Global Aging
Engage Magazine Summer 2022

Global Aging: A Conversation with AARP International

While many are familiar with AARP’s work in their communities and across the United States, some may be surprised to learn that AARP has a robust international presence. We chatted with Dr. Vijeth Iyengar – AARP’s Director of Global Aging – on issues around global aging. 

Tell us about the primary goals of AARP International.

AARP InternationalInspired by our founder’s oft-cited quote of, “What we do for one, we do for all” – and shaped by the vision from senior leadership – AARP’s Office of International Affairs (or AARP International) seeks to help people live longer, healthier, more financially secure and productive lives and in-so doing, works on behalf of older adults everywhere.

We accomplish this goal in a few ways: 1.) Serving as a tireless advocate on behalf of older adults in international fora including the United Nations (UN) and the World Health Organization (WHO) 2.) By producing thought leadership on issue areas ranging from age discrimination and the value of the older adult worker, to low-and-no cost healthcare innovations among others 3.) By identifying promising models and practices from other countries, and 4.) Convening global experts on topics of global relevance.

Can you talk about any current initiatives that you’re excited to work on?

The Aging Readiness and Competitiveness (ARC) Initiative, which was first launched in 2017, maps out how countries around the world are responding to the pressures and opportunities created by their aging populations. The ARC seeks to identify promising practices, emerging models, and innovations that promise a more active, engaged, and productive aging population. In the fall of 2022 we will be releasing the fourth edition of AARP’s Aging Readiness and Competitiveness Report, which examines the factors compounding or curtailing inequities among older adults in representative low- and middle-income countries including Bolivia, Colombia, Ghana, India, Jamaica, Malawi, Thailand, and Vietnam.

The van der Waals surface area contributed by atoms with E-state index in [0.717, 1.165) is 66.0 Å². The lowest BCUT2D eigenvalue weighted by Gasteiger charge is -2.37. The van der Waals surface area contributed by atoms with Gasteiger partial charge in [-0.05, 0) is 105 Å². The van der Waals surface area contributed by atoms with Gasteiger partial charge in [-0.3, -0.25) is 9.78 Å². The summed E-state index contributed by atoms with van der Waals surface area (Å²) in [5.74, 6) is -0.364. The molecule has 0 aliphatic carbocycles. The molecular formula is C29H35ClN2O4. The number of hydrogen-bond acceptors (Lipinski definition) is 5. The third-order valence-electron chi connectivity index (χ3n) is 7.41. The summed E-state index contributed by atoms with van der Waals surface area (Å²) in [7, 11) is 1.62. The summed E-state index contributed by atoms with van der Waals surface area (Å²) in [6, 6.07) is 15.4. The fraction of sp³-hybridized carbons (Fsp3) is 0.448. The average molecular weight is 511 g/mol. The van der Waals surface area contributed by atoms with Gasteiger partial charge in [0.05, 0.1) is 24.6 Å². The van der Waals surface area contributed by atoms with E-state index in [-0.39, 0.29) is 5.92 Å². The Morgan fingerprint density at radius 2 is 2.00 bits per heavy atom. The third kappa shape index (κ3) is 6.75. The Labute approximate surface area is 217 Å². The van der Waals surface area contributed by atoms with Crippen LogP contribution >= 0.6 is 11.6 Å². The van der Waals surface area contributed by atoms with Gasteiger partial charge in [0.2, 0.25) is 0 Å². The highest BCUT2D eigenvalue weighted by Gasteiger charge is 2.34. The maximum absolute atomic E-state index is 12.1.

To address the barriers in consumption of digital services contributing to digital inequities, AARP has partnered with the Office of the Secretary-General’s Envoy for Technology at the UN to establish a Network for the Digital Inclusion of Older Persons to take a deeper look at the issues of age-inclusive design, broadband access, and digital literacy – and to identify promising ideas and practices to advance digital equity more broadly.

In advancing understanding and knowledge of healthy aging,  we have supported the June 2022 publication of the United States National Academy of Medicine Global Roadmap for Healthy Longevity report which serves as a tool for stakeholders to improve healthy longevity by 2050. In that same month – in partnership with Foreign Policy Analytics – we published the Database of Action Plans on Aging, a compilation of national and subnational-level plans – including California’s Master Plan for Aging – intended to provide policymakers and experts around the world with resources to inform the robust development of policies and plans to support their aging populations. We hope to build out this database in the months and years to come.

Has the definition of healthy aging changed since COVID-19?

In December 2020, the UN General Assembly adopted a resolution for the UN Decade of Healthy Ageing (2021-2030).  The Decade seeks to galvanize global action by bringing together disparate stakeholders with the goal of working towards improving the lives of older adults and their families. At the core of the Decade of Healthy Ageing are four Action Areas essential to meeting this goal: 1.)  Fostering age-friendly environments 2.) Combating ageism 3.) Facilitating integrated care, and 4.)  Expanding long-term care.